In May 2011, the IRS may good on its promise to “wipe out” the 501c3 charity status of approximately 275,000 charities for failing to file three consecutive years of returns. Many suspected and thought this was good as it would wipe out “small” charities. As it turns out, this is not the case. There have been many substantial charities who have their 501c3 status revoked. With this revocation, these revocations are not appealable. You must apply for reinstatement.
But, where does this leave charities who have had their 501c3 status revoked under this IRS Action?
1. You have a limited period of time to seek reinstatement. As part of this, you must submit the Form 1023 and pay a User Fee.
2. From the period of revocation to when you are reinstated, you may have to file a Corporate Tax Return since you are not exempt from taxes. Further, you will have to account, report and pay taxes pursuant to Section 11 of the Internal Revenue Code.
3. The donors who have given during this “revoked” period must be informed of this “lack of 501c3 status”.
Furthermore, it is important to note that the IRS is not being lenient on granting “retroactive reinstatement”.
Some procedural policies of the IRS to note as follows:
The organization must reapply and pay the appropriate user fee ($850 if gross revenue is over $10,000 per year and $400 if under) to have the tax-exempt status reinstated since it was revoked due to failure to file for 3 years. The status is automatically revoked by operation of law and not by a determination by the IRS. There is no appeal for the revocation. Reinstatement of tax-exempt status may be retroactive to the date of revocation if the organization shows that it had reasonable cause for not filing for 3 consecutive years.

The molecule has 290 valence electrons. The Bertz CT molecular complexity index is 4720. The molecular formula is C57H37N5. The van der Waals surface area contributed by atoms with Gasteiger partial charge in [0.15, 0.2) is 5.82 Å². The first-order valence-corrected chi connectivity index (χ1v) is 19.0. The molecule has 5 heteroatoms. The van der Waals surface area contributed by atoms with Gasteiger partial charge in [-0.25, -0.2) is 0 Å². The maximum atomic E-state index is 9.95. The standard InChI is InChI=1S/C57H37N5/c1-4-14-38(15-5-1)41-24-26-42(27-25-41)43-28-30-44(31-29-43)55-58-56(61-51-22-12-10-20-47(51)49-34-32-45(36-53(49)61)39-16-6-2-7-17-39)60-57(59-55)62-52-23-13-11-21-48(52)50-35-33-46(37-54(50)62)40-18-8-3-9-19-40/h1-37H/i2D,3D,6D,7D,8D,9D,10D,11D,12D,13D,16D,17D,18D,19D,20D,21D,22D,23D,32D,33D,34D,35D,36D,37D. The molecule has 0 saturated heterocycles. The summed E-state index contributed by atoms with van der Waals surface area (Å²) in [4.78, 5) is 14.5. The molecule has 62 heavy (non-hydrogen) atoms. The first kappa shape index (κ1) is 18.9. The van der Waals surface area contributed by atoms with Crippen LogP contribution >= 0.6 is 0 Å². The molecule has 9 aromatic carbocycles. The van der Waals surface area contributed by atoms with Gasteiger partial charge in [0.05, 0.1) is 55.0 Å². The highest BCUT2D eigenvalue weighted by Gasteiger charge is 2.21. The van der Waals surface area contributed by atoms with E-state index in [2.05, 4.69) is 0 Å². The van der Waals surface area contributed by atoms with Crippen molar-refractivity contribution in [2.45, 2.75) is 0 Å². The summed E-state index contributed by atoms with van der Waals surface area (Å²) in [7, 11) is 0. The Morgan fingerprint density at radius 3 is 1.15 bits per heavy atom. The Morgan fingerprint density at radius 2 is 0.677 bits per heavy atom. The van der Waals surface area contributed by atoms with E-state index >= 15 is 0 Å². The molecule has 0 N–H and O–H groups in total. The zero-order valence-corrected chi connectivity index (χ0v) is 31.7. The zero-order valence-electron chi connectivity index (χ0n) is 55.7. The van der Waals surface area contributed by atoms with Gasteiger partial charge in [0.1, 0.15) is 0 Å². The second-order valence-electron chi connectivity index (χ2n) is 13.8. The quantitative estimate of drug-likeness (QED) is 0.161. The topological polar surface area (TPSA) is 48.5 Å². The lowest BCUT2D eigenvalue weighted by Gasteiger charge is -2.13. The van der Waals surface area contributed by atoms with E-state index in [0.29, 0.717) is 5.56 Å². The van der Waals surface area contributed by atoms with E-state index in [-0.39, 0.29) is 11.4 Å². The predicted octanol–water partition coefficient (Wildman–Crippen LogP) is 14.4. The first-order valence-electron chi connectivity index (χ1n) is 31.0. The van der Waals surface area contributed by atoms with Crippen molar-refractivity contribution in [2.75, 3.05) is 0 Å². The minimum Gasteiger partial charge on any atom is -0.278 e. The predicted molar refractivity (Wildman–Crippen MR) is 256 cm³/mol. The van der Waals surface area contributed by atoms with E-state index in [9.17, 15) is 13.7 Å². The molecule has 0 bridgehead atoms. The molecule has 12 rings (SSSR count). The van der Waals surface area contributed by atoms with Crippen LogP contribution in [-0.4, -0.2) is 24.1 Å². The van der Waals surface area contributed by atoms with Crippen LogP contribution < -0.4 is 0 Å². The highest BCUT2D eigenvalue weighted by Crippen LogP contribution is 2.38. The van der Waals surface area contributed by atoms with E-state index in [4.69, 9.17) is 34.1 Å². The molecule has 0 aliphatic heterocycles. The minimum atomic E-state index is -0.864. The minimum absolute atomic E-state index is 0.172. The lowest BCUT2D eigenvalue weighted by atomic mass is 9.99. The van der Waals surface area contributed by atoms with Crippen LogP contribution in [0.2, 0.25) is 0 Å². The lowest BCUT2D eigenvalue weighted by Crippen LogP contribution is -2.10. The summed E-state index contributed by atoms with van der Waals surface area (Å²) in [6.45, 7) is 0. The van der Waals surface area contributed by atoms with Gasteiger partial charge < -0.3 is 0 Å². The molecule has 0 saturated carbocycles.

To establish reasonable cause the organization must provide evidence that it exercised ordinary business care and prudence in determining and attempting to comply with its reporting requirements for each of the 3 years and over the entire 3 year period but was nevertheless unable to file the required returns. In making its determination, the IRS will take into account all pertinent facts and circumstances including the following factors:
- Failure was due to its reasonable good faith reliance on erroneous written info from the IRS, stating the organization was not required to file a return;
- Failure arose from events beyond the organization’s control that made it impossible to file for each of the 3 years;
- Organization acted in a responsible manner by undertaking significant steps to avoid or mitigate the failure to file the required returns and to prevent similar failures in the future, including:
- Attempting to prevent an impediment or failure, if it was foreseeable;
- Acting as promptly as possible to remove an impediment or the cause the the reporting failure, once it was discovered;
- After failure was discovered, implementing sufficient safeguards to ensure future compliance with the reporting requirements.
- Aside from the 3 consecutive years in which it failed to file returns, the organization has established history of complying with its reporting requirements (if any).
The IRS will only consider a factor on the above list or any other factor (such as the fact that substantially all of an organization’s activities are performed by volunteers) if the organization shows to the satisfaction of the IRS evidence to substantiate the factor.
Application for reinstatement must be done within 15 months of the later of the date of the IRS revocation letter or the date on which the IRS posts the name of the organization on the list on the IRS website.